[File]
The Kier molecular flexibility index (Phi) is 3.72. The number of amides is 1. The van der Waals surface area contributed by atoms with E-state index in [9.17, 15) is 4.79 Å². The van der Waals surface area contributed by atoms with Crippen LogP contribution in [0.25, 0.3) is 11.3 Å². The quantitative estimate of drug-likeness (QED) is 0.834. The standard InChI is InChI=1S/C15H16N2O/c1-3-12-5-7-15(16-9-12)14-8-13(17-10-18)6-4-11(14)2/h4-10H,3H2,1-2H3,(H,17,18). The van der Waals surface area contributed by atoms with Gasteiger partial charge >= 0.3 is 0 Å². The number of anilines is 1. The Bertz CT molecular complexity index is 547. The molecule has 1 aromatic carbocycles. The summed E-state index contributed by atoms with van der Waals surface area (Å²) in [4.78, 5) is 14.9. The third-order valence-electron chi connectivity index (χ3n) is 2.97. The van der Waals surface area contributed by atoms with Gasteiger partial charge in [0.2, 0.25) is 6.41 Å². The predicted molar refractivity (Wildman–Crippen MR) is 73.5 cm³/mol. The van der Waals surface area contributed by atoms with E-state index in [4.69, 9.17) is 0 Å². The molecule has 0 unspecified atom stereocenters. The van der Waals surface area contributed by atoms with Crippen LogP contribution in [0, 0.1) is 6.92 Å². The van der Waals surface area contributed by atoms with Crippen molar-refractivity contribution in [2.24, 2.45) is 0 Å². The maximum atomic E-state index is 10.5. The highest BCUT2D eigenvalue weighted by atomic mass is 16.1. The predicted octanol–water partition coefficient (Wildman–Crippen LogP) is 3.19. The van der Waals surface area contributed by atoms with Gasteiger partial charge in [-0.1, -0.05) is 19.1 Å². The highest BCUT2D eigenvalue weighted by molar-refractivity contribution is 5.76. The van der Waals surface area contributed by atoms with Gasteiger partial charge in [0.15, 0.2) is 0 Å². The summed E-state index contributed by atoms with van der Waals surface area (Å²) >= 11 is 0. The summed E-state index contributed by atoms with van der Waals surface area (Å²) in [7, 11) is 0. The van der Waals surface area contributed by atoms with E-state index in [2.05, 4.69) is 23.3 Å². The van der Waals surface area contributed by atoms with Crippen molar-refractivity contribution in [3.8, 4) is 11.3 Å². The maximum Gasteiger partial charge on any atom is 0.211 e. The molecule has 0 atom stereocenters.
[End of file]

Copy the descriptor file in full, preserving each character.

The Kier molecular flexibility index (Phi) is 3.72. The number of amides is 1. The van der Waals surface area contributed by atoms with E-state index in [9.17, 15) is 4.79 Å². The van der Waals surface area contributed by atoms with Crippen LogP contribution in [0.25, 0.3) is 11.3 Å². The quantitative estimate of drug-likeness (QED) is 0.834. The standard InChI is InChI=1S/C15H16N2O/c1-3-12-5-7-15(16-9-12)14-8-13(17-10-18)6-4-11(14)2/h4-10H,3H2,1-2H3,(H,17,18). The van der Waals surface area contributed by atoms with Gasteiger partial charge >= 0.3 is 0 Å². The number of anilines is 1. The Bertz CT molecular complexity index is 547. The molecule has 1 aromatic carbocycles. The summed E-state index contributed by atoms with van der Waals surface area (Å²) in [4.78, 5) is 14.9. The third-order valence-electron chi connectivity index (χ3n) is 2.97. The van der Waals surface area contributed by atoms with Gasteiger partial charge in [0.2, 0.25) is 6.41 Å². The predicted molar refractivity (Wildman–Crippen MR) is 73.5 cm³/mol. The van der Waals surface area contributed by atoms with E-state index in [4.69, 9.17) is 0 Å². The molecule has 0 unspecified atom stereocenters. The van der Waals surface area contributed by atoms with Crippen LogP contribution in [0, 0.1) is 6.92 Å². The van der Waals surface area contributed by atoms with Crippen molar-refractivity contribution in [2.24, 2.45) is 0 Å². The maximum atomic E-state index is 10.5. The highest BCUT2D eigenvalue weighted by atomic mass is 16.1. The predicted octanol–water partition coefficient (Wildman–Crippen LogP) is 3.19. The van der Waals surface area contributed by atoms with Gasteiger partial charge in [-0.1, -0.05) is 19.1 Å². The highest BCUT2D eigenvalue weighted by molar-refractivity contribution is 5.76. The van der Waals surface area contributed by atoms with Gasteiger partial charge in [0.15, 0.2) is 0 Å². The summed E-state index contributed by atoms with van der Waals surface area (Å²) >= 11 is 0. The summed E-state index contributed by atoms with van der Waals surface area (Å²) in [7, 11) is 0. The van der Waals surface area contributed by atoms with E-state index in [2.05, 4.69) is 23.3 Å². The van der Waals surface area contributed by atoms with Crippen molar-refractivity contribution in [3.8, 4) is 11.3 Å². The maximum Gasteiger partial charge on any atom is 0.211 e. The molecule has 0 atom stereocenters.